Khan’s MPs resign en masse while Pakistan’s parliament elects Sharif prime minister

  • New Prime Minister Sharif is seen as closer to the West
  • Pledges to reform the economy and improve relations with the United States, India and China
  • Expelled Prime Minister Khan vows to keep up the excitement

ISLAMABAD (Reuters) – More than 100 lawmakers loyal to ousted Pakistani Prime Minister Imran Khan resigned on Monday, causing headaches for incumbent Shahbaz Sharif, a new and Western friend as he tries to pull his country out of a political and economic crisis. .

Sharif, 70, was elected to parliament on Monday following a week-long constitutional crisis that culminated on Sunday when Khan, 69, lost a vote of no confidence in parliament.

His departure from power sparked street protests and the mass resignation of MPs from the Pakistan Khan Insaf party, in protest of the impending change of government.

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If the resignations are accepted by the Speaker of the House of Representatives, Pakistan faces the prospect of more than 100 by-elections within two months, which is a major distraction for Sharif and his coalition partners and a potential platform for Khan to rally his support.

This, in turn, could ensure that the nuclear-armed nation of 220 million people remains vulnerable to political and economic turmoil.

Sharif has a local reputation as an effective administrator rather than a politician. He is the younger brother of three-time Prime Minister Nawaz Sharif. L2N2W70HM

Analysts say Shahbaz, unlike Nawaz, has friendly relations with the Pakistani military, which has traditionally controlled foreign and defense policy.

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After Monday’s vote, Sharif vowed to tackle an economic crisis that sent the rupee to all-time lows and the central bank last week’s biggest rate hike in decades.

“If we are to rescue the sinking boat, all we need is hard work, unity, unity and unity,” he told Parliament.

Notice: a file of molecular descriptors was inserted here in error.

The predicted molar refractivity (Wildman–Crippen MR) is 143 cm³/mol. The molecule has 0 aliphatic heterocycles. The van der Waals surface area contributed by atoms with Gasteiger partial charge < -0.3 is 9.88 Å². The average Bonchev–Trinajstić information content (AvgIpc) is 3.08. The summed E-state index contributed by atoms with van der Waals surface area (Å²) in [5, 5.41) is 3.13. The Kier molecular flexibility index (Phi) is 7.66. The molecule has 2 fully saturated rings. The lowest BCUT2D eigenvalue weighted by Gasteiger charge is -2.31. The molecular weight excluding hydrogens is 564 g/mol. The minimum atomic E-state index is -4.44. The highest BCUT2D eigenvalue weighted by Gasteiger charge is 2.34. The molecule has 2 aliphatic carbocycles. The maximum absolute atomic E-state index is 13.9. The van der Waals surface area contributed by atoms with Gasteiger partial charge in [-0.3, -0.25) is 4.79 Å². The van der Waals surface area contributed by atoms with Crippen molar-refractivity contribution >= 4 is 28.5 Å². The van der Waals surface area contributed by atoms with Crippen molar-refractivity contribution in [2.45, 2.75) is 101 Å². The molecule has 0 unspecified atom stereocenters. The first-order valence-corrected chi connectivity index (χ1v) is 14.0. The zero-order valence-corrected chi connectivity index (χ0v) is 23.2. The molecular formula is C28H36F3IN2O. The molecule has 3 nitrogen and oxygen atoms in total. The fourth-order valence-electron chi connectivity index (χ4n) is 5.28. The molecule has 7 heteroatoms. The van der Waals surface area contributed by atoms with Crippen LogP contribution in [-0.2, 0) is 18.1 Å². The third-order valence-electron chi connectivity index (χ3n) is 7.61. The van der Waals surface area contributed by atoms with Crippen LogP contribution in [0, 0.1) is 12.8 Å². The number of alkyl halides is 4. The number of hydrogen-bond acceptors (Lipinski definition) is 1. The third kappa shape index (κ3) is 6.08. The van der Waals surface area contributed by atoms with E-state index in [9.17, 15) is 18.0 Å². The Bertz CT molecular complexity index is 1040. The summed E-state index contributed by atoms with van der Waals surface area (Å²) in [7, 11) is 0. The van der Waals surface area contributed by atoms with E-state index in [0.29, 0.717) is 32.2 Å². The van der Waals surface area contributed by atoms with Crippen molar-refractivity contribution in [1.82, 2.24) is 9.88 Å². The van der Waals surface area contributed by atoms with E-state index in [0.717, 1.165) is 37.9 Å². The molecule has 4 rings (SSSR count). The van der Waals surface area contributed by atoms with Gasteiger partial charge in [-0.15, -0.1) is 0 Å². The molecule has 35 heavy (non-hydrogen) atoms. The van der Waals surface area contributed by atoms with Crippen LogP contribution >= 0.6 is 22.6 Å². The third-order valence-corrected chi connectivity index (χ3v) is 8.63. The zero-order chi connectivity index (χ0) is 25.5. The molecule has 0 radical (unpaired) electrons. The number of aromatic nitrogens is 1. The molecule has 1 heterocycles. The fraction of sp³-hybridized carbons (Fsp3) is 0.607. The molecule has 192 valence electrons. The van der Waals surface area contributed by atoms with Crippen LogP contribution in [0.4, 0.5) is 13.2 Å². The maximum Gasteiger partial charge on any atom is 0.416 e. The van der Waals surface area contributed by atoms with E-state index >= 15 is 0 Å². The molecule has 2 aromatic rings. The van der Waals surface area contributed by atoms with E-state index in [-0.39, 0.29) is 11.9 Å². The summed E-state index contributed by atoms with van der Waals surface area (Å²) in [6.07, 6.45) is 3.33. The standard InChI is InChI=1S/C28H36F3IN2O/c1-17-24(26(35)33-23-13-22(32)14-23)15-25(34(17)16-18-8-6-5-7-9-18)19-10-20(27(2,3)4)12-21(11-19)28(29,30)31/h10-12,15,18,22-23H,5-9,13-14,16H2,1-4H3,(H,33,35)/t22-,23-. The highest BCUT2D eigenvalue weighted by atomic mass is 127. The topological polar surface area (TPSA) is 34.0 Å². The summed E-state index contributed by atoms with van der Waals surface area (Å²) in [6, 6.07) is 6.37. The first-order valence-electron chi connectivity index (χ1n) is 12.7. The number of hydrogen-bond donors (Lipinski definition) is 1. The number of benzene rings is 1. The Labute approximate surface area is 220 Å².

‘We are starting a new era of development today.’

He was sworn in at the Pakistani presidential residence in the late evening of Monday, in a ceremony full of representatives and leaders of the joint opposition.

Reset Relationships

The younger Sharif has emerged as the leader of the united opposition to the ouster of Khan, the former cricket star who claimed the United States was behind his downfall, an assertion Washington denies.

Sharif said in an interview last week that good relations with the United States are essential for Pakistan through thick and thin, in stark contrast to Khan’s thorny relations with Washington.

In his first speech, he also spoke of improving relations with neighboring India and China.

“We want good relations with India but lasting peace cannot be possible without the Kashmir solution,” he said, referring to the disputed Himalayan region over which the two countries have fought several wars.

He said his government would speed up the construction of the $60 billion China-Pakistan Economic Corridor – part of Beijing’s Belt and Road Initiative.

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Military coup

No elected prime minister has completed a full term in Pakistan since it gained independence from colonial power Great Britain in 1947, although Khan is the first to be removed by a vote of no confidence.

The military has ruled the country for nearly half of its 75-year history. She viewed Khan and his conservative agenda favorably when he won the election in 2018.

That support waned after a row over the appointment of a military intelligence chief and economic turmoil.

Khan remained defiant after his defeat in Parliament.

Thousands of his supporters in several cities organized protests against his ouster that continued until the early hours of Monday morning.

The Supreme Court in 2017 barred Nawaz Sharif from holding a public office and then traveling abroad for medical treatment after serving only a few months of a 10-year prison sentence for corruption.

“There can be no greater insult to this country,” Khan, who was ousted in the early hours of Sunday, told reporters on Monday about the possible election of Shahbaz Sharif.

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(Covering) by Asif Shehzad, Syed Reza Hasan and Gibran Nayyar Bashimam in Islamabad; Additional reporting by Jibran Ahmed in Peshawar and Gul Yousafzai in Quetta. Written by Alasdair Pal. Editing by Simon Cameron Moore, William MacLean and Howard Guler

Our criteria: Thomson Reuters Trust Principles.

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